Gaspar Yanga otherwise known as Yanga or Nyanga was born in Gabon on May 15, 1545. He was said to be of the Bran tribe and was a direct descendant of the Royal family of Gabon. He acquired his first name, Gaspar, when he was captured and sold into slavery.
He was also referred to as the “first liberator of the Americas” or “El Primer Libertador de las Americas.”
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In the mid-1500’s, Yanga became a slave and was transported to New Spain, modern-day Veracruz, Mexico. He was assigned to work on the sugar plantations.
Mexico is documented as having the second largest population of African slaves. The largest was located in Brazil.
Around 1570, Yanga along with a group of slaves revolted against their Spanish captors and settled in the hilltops near Veracruz, Mexico. The Maroons as they were named, built a contained colony where they and other runaway slaves lived. They lived unbothered for 30 years.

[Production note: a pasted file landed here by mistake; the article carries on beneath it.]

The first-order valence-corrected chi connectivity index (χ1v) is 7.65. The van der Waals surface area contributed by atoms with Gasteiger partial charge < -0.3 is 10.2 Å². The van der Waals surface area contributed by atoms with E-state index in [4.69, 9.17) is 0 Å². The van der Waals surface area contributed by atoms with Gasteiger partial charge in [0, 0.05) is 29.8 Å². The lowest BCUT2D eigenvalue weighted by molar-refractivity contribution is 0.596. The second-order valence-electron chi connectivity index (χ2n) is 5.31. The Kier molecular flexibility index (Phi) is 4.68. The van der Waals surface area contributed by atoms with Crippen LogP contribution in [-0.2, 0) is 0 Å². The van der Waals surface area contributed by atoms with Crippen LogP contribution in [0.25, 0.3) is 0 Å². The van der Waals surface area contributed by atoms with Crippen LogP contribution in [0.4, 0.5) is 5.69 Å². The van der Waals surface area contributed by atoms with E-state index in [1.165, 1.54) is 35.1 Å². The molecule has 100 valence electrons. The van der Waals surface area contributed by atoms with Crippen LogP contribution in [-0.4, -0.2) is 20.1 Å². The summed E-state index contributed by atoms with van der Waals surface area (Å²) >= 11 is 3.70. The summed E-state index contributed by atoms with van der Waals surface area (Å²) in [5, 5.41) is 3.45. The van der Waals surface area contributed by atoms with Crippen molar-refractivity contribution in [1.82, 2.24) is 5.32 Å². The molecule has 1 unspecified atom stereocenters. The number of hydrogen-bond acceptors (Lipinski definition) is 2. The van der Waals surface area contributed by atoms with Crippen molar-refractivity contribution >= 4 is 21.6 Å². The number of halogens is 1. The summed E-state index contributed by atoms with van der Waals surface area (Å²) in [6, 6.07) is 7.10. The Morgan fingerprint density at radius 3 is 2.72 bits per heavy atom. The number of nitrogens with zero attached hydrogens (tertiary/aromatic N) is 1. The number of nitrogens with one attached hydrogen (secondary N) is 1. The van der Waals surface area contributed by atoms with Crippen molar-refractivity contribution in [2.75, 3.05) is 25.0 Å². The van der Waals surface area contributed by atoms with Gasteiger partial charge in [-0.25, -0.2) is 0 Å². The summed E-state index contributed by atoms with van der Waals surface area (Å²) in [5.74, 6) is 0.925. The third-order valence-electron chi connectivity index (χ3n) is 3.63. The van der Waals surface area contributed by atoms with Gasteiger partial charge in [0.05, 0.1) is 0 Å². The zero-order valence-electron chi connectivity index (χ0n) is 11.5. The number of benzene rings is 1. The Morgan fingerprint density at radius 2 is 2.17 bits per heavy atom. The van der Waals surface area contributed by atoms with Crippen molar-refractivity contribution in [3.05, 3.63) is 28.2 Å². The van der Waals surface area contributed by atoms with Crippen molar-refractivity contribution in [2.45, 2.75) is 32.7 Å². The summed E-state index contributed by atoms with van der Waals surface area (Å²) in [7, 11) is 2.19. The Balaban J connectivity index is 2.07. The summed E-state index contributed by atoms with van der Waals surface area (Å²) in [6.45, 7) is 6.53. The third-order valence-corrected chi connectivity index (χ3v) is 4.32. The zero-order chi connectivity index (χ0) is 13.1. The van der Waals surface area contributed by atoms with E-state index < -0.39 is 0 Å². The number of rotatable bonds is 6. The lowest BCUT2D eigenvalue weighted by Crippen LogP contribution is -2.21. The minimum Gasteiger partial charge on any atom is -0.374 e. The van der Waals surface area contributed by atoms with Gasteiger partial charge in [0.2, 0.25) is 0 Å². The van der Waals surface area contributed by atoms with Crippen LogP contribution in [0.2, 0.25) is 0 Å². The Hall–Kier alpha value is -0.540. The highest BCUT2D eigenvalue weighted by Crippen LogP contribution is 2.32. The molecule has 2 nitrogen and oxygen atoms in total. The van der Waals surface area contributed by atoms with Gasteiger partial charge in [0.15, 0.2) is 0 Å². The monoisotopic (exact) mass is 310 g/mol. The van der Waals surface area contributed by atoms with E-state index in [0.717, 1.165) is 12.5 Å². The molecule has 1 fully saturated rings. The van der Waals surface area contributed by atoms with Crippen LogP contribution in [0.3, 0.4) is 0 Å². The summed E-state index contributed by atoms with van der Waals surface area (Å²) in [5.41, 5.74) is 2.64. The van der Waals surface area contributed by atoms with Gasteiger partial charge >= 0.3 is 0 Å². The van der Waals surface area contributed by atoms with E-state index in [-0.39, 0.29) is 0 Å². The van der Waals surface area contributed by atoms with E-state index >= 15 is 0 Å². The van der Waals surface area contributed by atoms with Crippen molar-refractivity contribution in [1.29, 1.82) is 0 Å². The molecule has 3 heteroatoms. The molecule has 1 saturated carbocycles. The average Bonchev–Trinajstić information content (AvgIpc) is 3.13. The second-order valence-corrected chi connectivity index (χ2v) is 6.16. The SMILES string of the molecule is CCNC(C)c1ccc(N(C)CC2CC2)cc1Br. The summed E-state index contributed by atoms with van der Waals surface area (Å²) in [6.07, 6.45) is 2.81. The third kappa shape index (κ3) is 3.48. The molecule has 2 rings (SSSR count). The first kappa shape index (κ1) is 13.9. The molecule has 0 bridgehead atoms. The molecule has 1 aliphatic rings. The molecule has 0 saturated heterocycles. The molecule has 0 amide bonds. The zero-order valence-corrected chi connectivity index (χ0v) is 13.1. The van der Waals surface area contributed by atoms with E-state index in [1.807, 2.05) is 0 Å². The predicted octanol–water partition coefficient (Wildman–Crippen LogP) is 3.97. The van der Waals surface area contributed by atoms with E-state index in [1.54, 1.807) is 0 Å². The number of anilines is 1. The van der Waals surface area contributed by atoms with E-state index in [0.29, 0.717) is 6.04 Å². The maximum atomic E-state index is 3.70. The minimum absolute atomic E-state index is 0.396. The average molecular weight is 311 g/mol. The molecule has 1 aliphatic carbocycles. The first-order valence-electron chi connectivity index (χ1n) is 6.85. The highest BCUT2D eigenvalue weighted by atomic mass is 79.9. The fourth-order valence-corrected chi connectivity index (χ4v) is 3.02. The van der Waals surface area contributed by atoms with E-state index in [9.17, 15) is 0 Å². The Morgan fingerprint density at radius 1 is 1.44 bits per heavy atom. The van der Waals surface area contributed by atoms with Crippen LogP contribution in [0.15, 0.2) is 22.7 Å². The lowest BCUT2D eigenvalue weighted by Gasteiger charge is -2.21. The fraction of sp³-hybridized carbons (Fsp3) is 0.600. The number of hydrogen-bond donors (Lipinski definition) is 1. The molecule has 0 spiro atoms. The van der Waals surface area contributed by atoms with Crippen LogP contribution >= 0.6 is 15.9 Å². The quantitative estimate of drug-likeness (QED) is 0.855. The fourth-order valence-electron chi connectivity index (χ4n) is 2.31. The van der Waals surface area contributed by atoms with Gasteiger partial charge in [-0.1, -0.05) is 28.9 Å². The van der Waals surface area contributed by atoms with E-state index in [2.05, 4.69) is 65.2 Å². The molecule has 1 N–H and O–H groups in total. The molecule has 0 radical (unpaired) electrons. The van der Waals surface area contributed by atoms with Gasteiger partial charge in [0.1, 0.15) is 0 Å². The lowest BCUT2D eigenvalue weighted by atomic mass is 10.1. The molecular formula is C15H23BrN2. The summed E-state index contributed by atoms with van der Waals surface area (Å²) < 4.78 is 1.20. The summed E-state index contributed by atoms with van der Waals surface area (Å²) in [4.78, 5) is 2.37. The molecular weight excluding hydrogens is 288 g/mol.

The slaves sustained themselves by robbing passing caravans and selling the loot they gained.
Battle in 1609
In 1609, the Spanish soldier Pedro González de Herrera along with 550 members of his unit led a battle against the Maroons. Francisco de la Matosa, an Angolan slave led the Maroons due to Yanga’s old age. Yanga maintained the role of strategic organizer.
He attempted to negotiate with the Spaniards by using a captured Spanish soldier as barter and presenting an offer of cohabitating in a peaceful state with the Spanish.
The Spaniards refused and a battle ensued which caused numerous casualties for the Maroons and Spanish soldiers. The Spanish burned the Maroons’ living quarters but they prevailed and retreated. The outlying terrain was unfamiliar terrain to the Spaniards.
Some years later, the Spanish agreed to a truce. In 1618, a settlement was signed and agreed upon by both sides.
In 1630, the town of San Lorenzo de los Negros de Cerralvo was developed. It is now called Yanga.
Every year, the inhabitants of Yanga hold a carnival on August 10 to celebrate the victory of the Maroons against the Spanish. In 1970, a statute of Yanga was placed in the town of the same name, honoring him.
The date of Yanga’s death is recognized as 1609 by Bona Udeze in the book, Why Africa? A Continent in a Dilemma of Unanswered Questions.